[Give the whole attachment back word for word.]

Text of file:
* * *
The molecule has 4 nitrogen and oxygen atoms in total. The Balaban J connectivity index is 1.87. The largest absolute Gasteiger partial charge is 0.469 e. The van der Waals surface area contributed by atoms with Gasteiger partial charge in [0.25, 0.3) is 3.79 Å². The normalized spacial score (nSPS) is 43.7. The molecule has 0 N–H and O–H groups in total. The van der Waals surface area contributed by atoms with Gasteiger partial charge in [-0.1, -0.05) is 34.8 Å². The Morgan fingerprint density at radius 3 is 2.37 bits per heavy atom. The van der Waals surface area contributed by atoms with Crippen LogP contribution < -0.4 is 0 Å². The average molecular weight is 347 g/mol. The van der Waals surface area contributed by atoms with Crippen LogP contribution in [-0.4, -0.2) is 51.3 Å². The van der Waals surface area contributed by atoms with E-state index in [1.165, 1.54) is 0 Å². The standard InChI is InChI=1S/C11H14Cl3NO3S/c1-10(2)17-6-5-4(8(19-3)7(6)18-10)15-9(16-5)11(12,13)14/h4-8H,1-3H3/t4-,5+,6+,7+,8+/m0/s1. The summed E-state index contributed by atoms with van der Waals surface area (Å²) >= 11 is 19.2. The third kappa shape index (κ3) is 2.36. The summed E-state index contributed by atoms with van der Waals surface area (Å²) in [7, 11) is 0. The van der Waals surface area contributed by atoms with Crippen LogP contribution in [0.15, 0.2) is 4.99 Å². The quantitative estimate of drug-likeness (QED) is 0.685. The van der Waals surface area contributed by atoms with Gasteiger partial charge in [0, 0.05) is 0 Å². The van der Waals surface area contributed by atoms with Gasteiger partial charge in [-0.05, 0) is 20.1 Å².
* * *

The molecule has 4 nitrogen and oxygen atoms in total. The Balaban J connectivity index is 1.87. The largest absolute Gasteiger partial charge is 0.469 e. The van der Waals surface area contributed by atoms with Gasteiger partial charge in [0.25, 0.3) is 3.79 Å². The normalized spacial score (nSPS) is 43.7. The molecule has 0 N–H and O–H groups in total. The van der Waals surface area contributed by atoms with Gasteiger partial charge in [-0.1, -0.05) is 34.8 Å². The Morgan fingerprint density at radius 3 is 2.37 bits per heavy atom. The van der Waals surface area contributed by atoms with Crippen LogP contribution < -0.4 is 0 Å². The average molecular weight is 347 g/mol. The van der Waals surface area contributed by atoms with Crippen LogP contribution in [-0.4, -0.2) is 51.3 Å². The van der Waals surface area contributed by atoms with E-state index in [1.165, 1.54) is 0 Å². The standard InChI is InChI=1S/C11H14Cl3NO3S/c1-10(2)17-6-5-4(8(19-3)7(6)18-10)15-9(16-5)11(12,13)14/h4-8H,1-3H3/t4-,5+,6+,7+,8+/m0/s1. The summed E-state index contributed by atoms with van der Waals surface area (Å²) >= 11 is 19.2. The third kappa shape index (κ3) is 2.36. The summed E-state index contributed by atoms with van der Waals surface area (Å²) in [7, 11) is 0. The van der Waals surface area contributed by atoms with Crippen LogP contribution in [0.15, 0.2) is 4.99 Å². The quantitative estimate of drug-likeness (QED) is 0.685. The van der Waals surface area contributed by atoms with Gasteiger partial charge in [0, 0.05) is 0 Å². The van der Waals surface area contributed by atoms with Gasteiger partial charge in [-0.05, 0) is 20.1 Å².